This year, I visited the Earth Sanctuary, retreat center, sacred ground and a not-for-profit nature reserve. Situated a mile outside of Freeland and before Langley, on the south end of Whidbey Island.
Wooden benches situated at the sides of the pond invited contemplation and a reflective moment while watching the mist rising from the still water. Bird calls and sounds of flapping wings filled my ears. It is evident that this is was a refuge and habit for local wildlife. The intentional art and sculptures were discovered around turns of the path and prayer wheels called me back in to meditation.
The meandering 2 miles of trails led me through an old growth forest and an arborerum; a recent project and restoration site for many native plants. The arboretum intends a return to old growth forest by replanting a variety of native trees including Fir, Cedar, Birch, Spruce, Redwoods .
I am called down the labyrinth path and discover a natural a salal hedge labyrinth intended for contemplation in walking meditation, a metaphor for representing life’s journey. The labrynth
has a single continuous path leading inward to the center – a metaphor for lifes journey, the only thing to do is travel forward, one step in front of the other, until reaching ones goal. An arrival at the center occurs before turning outwards again to complete the journey and attain the goal. A walking meditation is both an inward and outward journey, there is the activation of the left and right brain through movement and stimulation of our bodies circulation and lymphatic systems; during the walking contemplation ones awareness moves inward to finally reach a calm center; the core of our be-ing and connection with the inner realms of our mind and oneness in our body. A labyrinth can represent a sort of pilgrimage for those who are unable to take a longer sacred journey or pilgrimage like the camino de santiago, vipassana meditation or the kumbh mela. An interesting piece of trivia is that there are labyrinth patters found throughout the world in various cultures and also found in basket weaving designs, paintings, drawings and hedge borders.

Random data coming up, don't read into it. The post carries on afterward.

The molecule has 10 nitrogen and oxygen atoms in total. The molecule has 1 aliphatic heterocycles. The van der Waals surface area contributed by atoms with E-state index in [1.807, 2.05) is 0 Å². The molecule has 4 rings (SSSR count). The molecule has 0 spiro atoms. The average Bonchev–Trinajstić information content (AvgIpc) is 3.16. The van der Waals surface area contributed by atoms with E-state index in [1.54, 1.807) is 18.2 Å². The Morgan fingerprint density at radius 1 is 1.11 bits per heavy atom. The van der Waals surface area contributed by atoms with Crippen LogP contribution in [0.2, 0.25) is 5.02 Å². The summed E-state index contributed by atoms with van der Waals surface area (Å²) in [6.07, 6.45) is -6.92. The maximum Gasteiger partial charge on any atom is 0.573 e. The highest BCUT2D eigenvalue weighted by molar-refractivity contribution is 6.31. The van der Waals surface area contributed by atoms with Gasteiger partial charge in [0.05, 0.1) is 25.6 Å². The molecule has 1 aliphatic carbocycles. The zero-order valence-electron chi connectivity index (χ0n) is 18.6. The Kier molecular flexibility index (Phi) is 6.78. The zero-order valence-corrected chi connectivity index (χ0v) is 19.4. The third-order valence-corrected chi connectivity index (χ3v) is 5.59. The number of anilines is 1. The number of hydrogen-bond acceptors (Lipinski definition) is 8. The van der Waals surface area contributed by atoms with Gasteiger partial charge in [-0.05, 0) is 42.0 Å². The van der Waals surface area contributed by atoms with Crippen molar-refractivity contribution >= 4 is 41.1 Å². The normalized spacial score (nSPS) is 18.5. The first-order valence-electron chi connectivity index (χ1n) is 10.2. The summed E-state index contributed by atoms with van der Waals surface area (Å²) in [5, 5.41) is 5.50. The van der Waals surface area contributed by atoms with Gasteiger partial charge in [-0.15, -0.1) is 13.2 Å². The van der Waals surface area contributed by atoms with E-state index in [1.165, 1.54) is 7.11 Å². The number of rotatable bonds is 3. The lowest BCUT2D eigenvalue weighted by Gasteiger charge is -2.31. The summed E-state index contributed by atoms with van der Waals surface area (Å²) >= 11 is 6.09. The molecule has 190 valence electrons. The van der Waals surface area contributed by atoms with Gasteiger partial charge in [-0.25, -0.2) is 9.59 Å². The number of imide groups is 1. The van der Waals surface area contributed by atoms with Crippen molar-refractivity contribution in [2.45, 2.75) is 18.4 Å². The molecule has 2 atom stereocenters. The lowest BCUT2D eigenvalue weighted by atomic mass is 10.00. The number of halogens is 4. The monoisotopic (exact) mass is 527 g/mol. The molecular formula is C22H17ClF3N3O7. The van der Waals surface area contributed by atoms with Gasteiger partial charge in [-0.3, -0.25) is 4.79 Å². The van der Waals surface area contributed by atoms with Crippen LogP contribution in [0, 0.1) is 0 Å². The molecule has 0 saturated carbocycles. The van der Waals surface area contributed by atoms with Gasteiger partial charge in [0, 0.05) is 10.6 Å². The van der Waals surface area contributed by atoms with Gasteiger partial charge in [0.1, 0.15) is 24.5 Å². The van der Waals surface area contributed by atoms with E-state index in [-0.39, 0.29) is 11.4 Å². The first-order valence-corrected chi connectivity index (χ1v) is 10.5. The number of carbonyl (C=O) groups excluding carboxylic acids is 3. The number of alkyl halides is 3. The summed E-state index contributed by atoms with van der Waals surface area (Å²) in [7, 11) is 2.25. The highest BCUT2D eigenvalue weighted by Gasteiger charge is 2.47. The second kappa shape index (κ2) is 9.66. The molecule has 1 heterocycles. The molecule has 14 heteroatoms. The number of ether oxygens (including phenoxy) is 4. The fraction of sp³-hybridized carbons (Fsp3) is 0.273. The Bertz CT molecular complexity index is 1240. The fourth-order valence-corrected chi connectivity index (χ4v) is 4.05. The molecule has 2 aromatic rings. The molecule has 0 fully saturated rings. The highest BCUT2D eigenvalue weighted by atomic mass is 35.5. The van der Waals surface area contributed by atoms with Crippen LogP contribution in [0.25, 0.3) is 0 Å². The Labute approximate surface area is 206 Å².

Above is a visual of a labrinth by the website: http://wellfedspirit.org/labyrinth_pages/graphics.html
Down another path I discover the Fen Pond stone circles. I am reminded of the sacred stones in the popular television series Outlander, a ceremonial circle used for prayer, intention setting and giving thanks. Not much is known about stone circles today; however many have suggested that these circles are sacred sites intended for prayer with precise astrological alignment to the movements of the sun and moon, combined with sacred geometry.